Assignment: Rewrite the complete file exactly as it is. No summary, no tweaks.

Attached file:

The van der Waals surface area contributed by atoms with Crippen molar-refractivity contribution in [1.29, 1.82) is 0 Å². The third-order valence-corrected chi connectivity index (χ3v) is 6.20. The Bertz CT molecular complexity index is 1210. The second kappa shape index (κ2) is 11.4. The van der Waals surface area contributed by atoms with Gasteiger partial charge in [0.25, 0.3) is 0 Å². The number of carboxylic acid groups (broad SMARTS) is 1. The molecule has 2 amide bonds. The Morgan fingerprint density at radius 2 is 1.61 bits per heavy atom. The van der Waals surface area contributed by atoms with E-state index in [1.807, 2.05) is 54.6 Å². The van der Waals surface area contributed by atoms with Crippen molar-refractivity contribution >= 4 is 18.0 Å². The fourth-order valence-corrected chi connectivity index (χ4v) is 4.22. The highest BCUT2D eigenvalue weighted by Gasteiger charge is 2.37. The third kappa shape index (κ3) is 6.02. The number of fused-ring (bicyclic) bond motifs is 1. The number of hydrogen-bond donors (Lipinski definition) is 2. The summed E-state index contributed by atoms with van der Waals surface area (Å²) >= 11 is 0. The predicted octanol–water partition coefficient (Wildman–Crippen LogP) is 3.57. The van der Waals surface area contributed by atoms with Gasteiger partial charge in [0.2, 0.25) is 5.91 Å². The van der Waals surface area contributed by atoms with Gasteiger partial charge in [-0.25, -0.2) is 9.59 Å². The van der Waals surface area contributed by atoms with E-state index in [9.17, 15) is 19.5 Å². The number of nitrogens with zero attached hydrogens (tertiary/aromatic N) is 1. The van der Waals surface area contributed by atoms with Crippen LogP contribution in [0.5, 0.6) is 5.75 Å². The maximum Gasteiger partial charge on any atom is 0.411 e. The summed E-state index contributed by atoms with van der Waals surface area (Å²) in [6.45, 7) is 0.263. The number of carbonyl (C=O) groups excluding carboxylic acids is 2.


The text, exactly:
The van der Waals surface area contributed by atoms with Crippen molar-refractivity contribution in [1.29, 1.82) is 0 Å². The third-order valence-corrected chi connectivity index (χ3v) is 6.20. The Bertz CT molecular complexity index is 1210. The second kappa shape index (κ2) is 11.4. The van der Waals surface area contributed by atoms with Gasteiger partial charge in [0.25, 0.3) is 0 Å². The number of carboxylic acid groups (broad SMARTS) is 1. The molecule has 2 amide bonds. The Morgan fingerprint density at radius 2 is 1.61 bits per heavy atom. The van der Waals surface area contributed by atoms with E-state index in [1.807, 2.05) is 54.6 Å². The van der Waals surface area contributed by atoms with Crippen molar-refractivity contribution >= 4 is 18.0 Å². The fourth-order valence-corrected chi connectivity index (χ4v) is 4.22. The highest BCUT2D eigenvalue weighted by Gasteiger charge is 2.37. The third kappa shape index (κ3) is 6.02. The number of fused-ring (bicyclic) bond motifs is 1. The number of hydrogen-bond donors (Lipinski definition) is 2. The summed E-state index contributed by atoms with van der Waals surface area (Å²) >= 11 is 0. The predicted octanol–water partition coefficient (Wildman–Crippen LogP) is 3.57. The van der Waals surface area contributed by atoms with Gasteiger partial charge in [0.2, 0.25) is 5.91 Å². The van der Waals surface area contributed by atoms with Gasteiger partial charge in [-0.25, -0.2) is 9.59 Å². The van der Waals surface area contributed by atoms with E-state index in [9.17, 15) is 19.5 Å². The number of nitrogens with zero attached hydrogens (tertiary/aromatic N) is 1. The van der Waals surface area contributed by atoms with Crippen LogP contribution in [0.5, 0.6) is 5.75 Å². The maximum Gasteiger partial charge on any atom is 0.411 e. The summed E-state index contributed by atoms with van der Waals surface area (Å²) in [6.45, 7) is 0.263. The number of carbonyl (C=O) groups excluding carboxylic acids is 2.